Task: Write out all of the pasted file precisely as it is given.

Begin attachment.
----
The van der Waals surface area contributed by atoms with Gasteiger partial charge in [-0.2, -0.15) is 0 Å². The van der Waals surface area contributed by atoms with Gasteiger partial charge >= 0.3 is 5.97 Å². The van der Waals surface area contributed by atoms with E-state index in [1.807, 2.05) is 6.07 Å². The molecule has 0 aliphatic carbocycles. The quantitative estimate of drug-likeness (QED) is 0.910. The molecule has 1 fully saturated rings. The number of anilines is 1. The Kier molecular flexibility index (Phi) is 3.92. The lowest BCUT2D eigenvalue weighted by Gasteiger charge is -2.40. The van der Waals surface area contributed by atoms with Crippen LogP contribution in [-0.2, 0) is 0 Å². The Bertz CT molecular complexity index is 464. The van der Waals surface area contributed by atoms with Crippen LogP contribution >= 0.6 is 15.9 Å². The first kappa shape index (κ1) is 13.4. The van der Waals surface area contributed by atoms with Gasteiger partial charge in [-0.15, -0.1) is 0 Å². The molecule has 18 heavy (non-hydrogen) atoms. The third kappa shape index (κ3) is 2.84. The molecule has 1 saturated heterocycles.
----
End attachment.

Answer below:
The van der Waals surface area contributed by atoms with Gasteiger partial charge in [-0.2, -0.15) is 0 Å². The van der Waals surface area contributed by atoms with Gasteiger partial charge >= 0.3 is 5.97 Å². The van der Waals surface area contributed by atoms with E-state index in [1.807, 2.05) is 6.07 Å². The molecule has 0 aliphatic carbocycles. The quantitative estimate of drug-likeness (QED) is 0.910. The molecule has 1 fully saturated rings. The number of anilines is 1. The Kier molecular flexibility index (Phi) is 3.92. The lowest BCUT2D eigenvalue weighted by Gasteiger charge is -2.40. The van der Waals surface area contributed by atoms with Crippen LogP contribution in [-0.2, 0) is 0 Å². The Bertz CT molecular complexity index is 464. The van der Waals surface area contributed by atoms with Crippen LogP contribution >= 0.6 is 15.9 Å². The first kappa shape index (κ1) is 13.4. The van der Waals surface area contributed by atoms with Gasteiger partial charge in [-0.15, -0.1) is 0 Å². The molecule has 18 heavy (non-hydrogen) atoms. The third kappa shape index (κ3) is 2.84. The molecule has 1 saturated heterocycles.